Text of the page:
Harassment is No Longer Impolite

Harassment is No Longer Impolite

Friday, 1 June, 2018 - 08:00
Abdulrahman Al-Rashed
Abdulrahman Al-Rashed is the former general manager of Al-Arabiya television. He is also the former editor-in-chief of Asharq Al-Awsat, and the leading Arabic weekly magazine Al-Majalla. He is also a senior columnist in the daily newspapers Al-Madina and Al-Bilad.
The irony is that harassment is a problem of civilized societies and not the opposite, and the challenge lies in how to curb it.

A new measure has been taken in Saudi Arabia where an anti-harassment system was launched following years of deliberations. It would not have been possible to end this debate without last year’s order by Custodian of the Two Holy Mosques to the interior minister to prepare an anti-harassment law.

The new law was finalized, approved by the Shura Council then by the cabinet, chaired by King Salman bin Abdulaziz.

The law has been approved four weeks before the decision allowing women to drive cars goes into effect. It is an important step in a critical moment as the decision is not exclusively about driving, but all aspects of life. We all know that verbal abuse is as harmful as physical abuse.

The new law is straightforward and clear in criminalizing harassment. The penalty is two years in prison, which can be extended to five in certain cases. It aim is to “strengthen the protection of human rights and preserve individuals’ privacy and dignity.”

The law is significant because it protects the members of society, particularly women, from bullying. Thousands of women will drive their cars soon and may be subject to verbal harassment in the street, and through media outlets and social networks.

Thousands of women are now working in new unprecedented fields and in companies and shops. Meanwhile, the Saudi patriarchal society has not yet grown accustomed to some of these jobs and this large amount of women in the workforce, where some people still completely reject this idea.

Opening the doors for women to attend art events, go to the cinema, sports stadiums and places of business, as well as open commercial stores and others, requires a law that protects them against insults and verbal intimidation. This is also required for mixed workplaces where ways to deal with cases of sexual harassment has been unclear.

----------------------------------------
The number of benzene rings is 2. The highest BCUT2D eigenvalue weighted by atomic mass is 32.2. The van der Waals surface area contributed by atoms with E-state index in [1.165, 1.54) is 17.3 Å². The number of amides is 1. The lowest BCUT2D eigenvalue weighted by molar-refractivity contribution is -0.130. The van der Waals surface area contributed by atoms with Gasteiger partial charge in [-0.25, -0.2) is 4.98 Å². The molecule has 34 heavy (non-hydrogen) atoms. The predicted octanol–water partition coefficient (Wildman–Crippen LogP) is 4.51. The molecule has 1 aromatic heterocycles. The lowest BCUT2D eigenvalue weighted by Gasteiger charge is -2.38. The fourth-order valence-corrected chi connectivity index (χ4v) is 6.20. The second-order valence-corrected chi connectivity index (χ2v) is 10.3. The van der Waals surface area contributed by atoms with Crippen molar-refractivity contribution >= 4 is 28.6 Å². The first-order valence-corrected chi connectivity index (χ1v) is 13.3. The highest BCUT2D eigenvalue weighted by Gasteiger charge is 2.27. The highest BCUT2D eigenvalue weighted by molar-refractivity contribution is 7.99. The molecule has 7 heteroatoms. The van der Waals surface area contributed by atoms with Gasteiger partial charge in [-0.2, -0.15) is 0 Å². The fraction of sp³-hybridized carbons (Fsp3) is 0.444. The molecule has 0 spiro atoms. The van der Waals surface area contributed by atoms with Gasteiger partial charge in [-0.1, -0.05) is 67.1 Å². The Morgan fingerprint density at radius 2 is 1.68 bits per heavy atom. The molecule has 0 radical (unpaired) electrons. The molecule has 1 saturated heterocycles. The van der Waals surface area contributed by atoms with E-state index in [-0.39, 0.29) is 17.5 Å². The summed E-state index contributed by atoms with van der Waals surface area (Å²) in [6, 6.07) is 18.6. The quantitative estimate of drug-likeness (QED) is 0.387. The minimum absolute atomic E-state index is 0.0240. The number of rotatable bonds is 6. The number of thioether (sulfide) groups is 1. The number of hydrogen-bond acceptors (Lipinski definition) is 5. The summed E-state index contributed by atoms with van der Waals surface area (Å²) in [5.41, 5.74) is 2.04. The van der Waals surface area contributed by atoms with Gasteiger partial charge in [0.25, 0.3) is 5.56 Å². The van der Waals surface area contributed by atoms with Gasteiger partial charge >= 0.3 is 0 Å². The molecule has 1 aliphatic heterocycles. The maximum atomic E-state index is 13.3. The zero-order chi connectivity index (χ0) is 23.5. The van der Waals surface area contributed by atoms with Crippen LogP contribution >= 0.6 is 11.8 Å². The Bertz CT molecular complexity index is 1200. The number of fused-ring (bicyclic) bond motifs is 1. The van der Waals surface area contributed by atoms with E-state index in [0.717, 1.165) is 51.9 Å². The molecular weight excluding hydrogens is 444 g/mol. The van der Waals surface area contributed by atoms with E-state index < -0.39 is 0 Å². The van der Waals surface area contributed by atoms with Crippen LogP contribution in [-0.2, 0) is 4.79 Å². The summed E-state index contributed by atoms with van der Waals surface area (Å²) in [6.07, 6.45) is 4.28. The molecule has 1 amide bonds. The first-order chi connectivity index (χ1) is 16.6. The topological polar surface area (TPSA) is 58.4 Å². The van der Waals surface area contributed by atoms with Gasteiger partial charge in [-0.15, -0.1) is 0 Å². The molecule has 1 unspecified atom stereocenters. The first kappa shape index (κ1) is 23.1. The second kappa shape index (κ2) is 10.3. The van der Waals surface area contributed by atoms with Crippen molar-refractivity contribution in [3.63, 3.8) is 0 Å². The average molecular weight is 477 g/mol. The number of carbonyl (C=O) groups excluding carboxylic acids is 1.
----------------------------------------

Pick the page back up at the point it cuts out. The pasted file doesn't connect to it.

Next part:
It is strange that sexual harassment was viewed by some as a good deed and as a way to hold women back by humiliating them. The new law will end years of negative neutrality and it now categorizes sexual harassment as a crime that is severely punishable. The law is now the reference. It governs society, leaving no room for some sides to impose their will on others.

The new law reaffirms the new Saudi Arabia. It emphasizes the depth, quality and seriousness of modernization that the government has bravely and fairly introduced. Women were not only given the right to lead an ordinary life just like men, as we have seen in the past two years, but a system has been institutionalized to support them.

We all know that the new anti-harassment law is not new, but it reflects religion and society’s morals and true values, which now need to be put into legal terms after they were infected with foreign diseases and arrogance of Jahiliyyah.

Yesterday’s culture believes that a woman working and leading a life outside the home is a vice and it was difficult to confront this mentality. Who would accept that a woman be insulted or humiliated? Why accept that the strong bully the weak? Those who feared over their female relatives working in shops justified this by saying they were afraid they would be harassed.

The law is now their support and it confirms that the state has the sovereignty and that its rules are everyone’s reference.

The law develops like everything else in our lives. Combating sexual harassment is another pillar in modernization. We have noticed how the drafted law strongly leaned towards protecting the weak, such as children, people with disabilities and those who work under the authority of those who harass them.

Harassment is now no longer a misdemeanor or a sign of poor manners, but it is a crime linked to courts, provisions and penalties that include serving time in prison and paying fines.

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